“We will open the book. Its pages are blank. We are going to put words on them ourselves. The book is called Opportunity and its first chapter is New Year’s Day.” – Edith Lovejoy Pierce
You may be excited at a year of opportunity and ready to make resolutions for yourself and your children, but New Year’s resolutions really don’t work all that well for tweens. The idea of doing something for a whole, entire year sounds really, really tough. (C’mon, grownups, you know think it’s hard, too.) In addition, New Year’s resolutions usually focus on the negative and focus on something “bad”about themselves, which just makes tweens defensive. And even if your tween was open to resolutions, the chances of success are minimal, at any age.
Instead, seize the opportunity to make the most of the New Year take the tack of looking back on the past year and applying the lessons learned to the year ahead. Doing so is simple, and you can do it in a way that focuses on the positive, both in terms of the good that happened in the last year and setting high expectations for the good to come in 2013. Positive reinforcement is so important with tweens and thinking positively about the new year is so much more fun and productive than focusing on the negative.
New Year’s Day is a chance to talk with your tween about what they are doing right, and how they can do even more of that in the year to come.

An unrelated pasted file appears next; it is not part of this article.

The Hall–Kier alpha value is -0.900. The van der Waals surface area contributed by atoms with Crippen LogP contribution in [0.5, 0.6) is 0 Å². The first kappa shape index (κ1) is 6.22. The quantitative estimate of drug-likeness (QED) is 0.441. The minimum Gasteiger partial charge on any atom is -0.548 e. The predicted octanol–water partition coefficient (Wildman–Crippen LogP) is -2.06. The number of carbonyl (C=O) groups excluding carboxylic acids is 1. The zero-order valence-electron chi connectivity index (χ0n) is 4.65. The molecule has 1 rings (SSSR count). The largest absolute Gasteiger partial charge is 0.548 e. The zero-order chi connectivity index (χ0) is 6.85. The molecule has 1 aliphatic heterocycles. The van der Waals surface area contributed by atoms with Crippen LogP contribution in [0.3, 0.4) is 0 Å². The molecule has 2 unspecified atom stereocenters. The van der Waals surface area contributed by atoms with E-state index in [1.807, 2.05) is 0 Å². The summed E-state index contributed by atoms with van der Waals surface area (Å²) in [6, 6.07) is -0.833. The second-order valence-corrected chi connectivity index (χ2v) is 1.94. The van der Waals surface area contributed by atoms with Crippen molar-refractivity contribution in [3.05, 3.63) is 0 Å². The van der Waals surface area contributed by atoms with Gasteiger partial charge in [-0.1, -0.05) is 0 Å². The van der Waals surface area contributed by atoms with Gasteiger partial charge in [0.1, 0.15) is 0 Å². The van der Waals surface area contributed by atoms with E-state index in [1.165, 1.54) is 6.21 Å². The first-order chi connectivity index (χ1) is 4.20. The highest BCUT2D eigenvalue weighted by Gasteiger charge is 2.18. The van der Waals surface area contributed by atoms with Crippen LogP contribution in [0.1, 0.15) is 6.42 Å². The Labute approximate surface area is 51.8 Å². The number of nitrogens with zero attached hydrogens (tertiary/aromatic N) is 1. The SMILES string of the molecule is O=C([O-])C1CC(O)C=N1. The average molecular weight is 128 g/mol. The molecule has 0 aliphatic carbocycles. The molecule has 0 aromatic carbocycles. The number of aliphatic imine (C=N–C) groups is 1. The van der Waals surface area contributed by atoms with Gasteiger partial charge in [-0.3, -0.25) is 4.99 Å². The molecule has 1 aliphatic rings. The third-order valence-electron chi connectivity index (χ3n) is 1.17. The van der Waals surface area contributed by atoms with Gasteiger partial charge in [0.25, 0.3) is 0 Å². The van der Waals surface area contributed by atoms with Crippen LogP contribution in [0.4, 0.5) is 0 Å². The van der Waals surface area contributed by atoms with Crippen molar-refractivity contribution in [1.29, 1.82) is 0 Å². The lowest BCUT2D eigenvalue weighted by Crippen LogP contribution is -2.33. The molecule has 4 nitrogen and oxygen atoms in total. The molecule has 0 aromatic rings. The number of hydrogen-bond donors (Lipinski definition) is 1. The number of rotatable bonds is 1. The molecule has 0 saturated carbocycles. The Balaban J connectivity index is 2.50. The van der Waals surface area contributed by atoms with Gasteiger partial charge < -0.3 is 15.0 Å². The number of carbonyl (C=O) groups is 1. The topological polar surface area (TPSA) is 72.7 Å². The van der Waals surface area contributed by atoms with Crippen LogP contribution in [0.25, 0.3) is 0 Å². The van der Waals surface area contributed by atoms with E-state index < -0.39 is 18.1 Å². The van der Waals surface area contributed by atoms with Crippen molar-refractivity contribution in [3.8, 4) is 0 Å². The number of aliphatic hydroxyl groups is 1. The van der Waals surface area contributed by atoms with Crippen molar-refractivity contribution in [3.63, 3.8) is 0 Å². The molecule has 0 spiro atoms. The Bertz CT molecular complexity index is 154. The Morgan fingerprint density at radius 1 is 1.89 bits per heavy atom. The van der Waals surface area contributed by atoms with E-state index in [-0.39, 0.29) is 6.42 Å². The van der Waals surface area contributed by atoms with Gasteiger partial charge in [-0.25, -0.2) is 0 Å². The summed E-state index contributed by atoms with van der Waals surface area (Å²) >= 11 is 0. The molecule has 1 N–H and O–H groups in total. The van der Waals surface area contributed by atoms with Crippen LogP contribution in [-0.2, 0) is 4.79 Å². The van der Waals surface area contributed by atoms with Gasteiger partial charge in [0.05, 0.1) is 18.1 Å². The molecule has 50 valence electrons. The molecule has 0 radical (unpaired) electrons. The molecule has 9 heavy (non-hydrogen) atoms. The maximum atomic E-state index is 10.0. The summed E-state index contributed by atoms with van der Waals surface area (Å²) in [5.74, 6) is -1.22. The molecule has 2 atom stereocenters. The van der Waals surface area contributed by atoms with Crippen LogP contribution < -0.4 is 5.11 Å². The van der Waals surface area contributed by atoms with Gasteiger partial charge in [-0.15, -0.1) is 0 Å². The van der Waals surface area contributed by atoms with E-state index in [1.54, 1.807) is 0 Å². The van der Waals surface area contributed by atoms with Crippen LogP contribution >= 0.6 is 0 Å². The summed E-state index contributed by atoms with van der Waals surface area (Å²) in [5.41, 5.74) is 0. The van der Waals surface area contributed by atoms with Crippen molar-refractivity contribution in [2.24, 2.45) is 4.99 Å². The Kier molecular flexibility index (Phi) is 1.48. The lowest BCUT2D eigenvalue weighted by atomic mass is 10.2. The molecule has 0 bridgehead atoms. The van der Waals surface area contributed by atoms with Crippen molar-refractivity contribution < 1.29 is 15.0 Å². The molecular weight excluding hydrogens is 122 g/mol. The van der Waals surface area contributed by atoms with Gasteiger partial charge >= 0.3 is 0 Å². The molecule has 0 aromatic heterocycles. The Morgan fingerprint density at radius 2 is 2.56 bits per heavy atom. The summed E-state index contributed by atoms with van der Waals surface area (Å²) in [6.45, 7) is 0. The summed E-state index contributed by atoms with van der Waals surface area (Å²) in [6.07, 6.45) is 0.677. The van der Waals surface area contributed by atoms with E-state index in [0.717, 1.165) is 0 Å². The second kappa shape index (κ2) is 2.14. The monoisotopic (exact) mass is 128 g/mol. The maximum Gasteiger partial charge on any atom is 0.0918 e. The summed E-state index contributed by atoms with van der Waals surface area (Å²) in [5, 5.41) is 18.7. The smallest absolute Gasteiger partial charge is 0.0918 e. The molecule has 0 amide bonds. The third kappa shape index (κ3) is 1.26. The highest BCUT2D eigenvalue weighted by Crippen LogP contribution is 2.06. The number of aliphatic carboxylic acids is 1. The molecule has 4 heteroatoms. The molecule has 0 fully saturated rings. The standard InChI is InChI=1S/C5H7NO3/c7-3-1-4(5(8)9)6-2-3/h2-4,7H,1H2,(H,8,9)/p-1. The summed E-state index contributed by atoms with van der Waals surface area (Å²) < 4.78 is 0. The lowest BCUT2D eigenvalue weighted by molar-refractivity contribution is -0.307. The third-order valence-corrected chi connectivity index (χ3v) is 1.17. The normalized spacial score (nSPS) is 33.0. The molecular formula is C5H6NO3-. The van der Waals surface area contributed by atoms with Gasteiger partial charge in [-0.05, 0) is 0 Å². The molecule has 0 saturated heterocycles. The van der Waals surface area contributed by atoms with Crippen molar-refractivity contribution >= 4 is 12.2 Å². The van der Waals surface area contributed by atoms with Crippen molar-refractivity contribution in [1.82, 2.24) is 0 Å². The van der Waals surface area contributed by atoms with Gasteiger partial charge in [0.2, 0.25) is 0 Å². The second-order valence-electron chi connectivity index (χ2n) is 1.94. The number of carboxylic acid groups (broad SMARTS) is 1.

Guide the conversation with the following questions:
1. What moments in 2012 were you most proud of yourself in 2012? When I asked my tween that question, she asked if she could separate it out between school and outside of school. By all means, break this down into whatever categories you like. Don’t overwhelm your tween, though. You don’t want them to shut down before you even get started.
1 a). Were those moments of pride preceded by hard work?
2. What moments were you happiest in 2012? Hopefully there is somewhat of a correlation between the questions, and your tween will see that.
3. What did you learn about yourself in 2012?
4. How can you use those new-found skills and/or traits in 2013?
5. What could you do in 2013 that would make you both happy and proud of yourself?
6. How can I help?
Have some of your own proud parenting moments in mind from 2012 and share them with your child(ren). Focus on your child’s effort, and not the result. One example is being proud of how hard your child worked on their homework and how happy you were to see him/her focus on studying, instead of just getting an A on the report card. Tell them how much you are looking forward to seeing them work hard in the coming year. Encourage them to dream big. Let them know you are there to support them. You won’t do the hard work for them, but you’ll be their biggest cheerleader.
May 2013 bring many proud, happy moments for both you and your child(ren). Wishing you all the best in this exciting new year!
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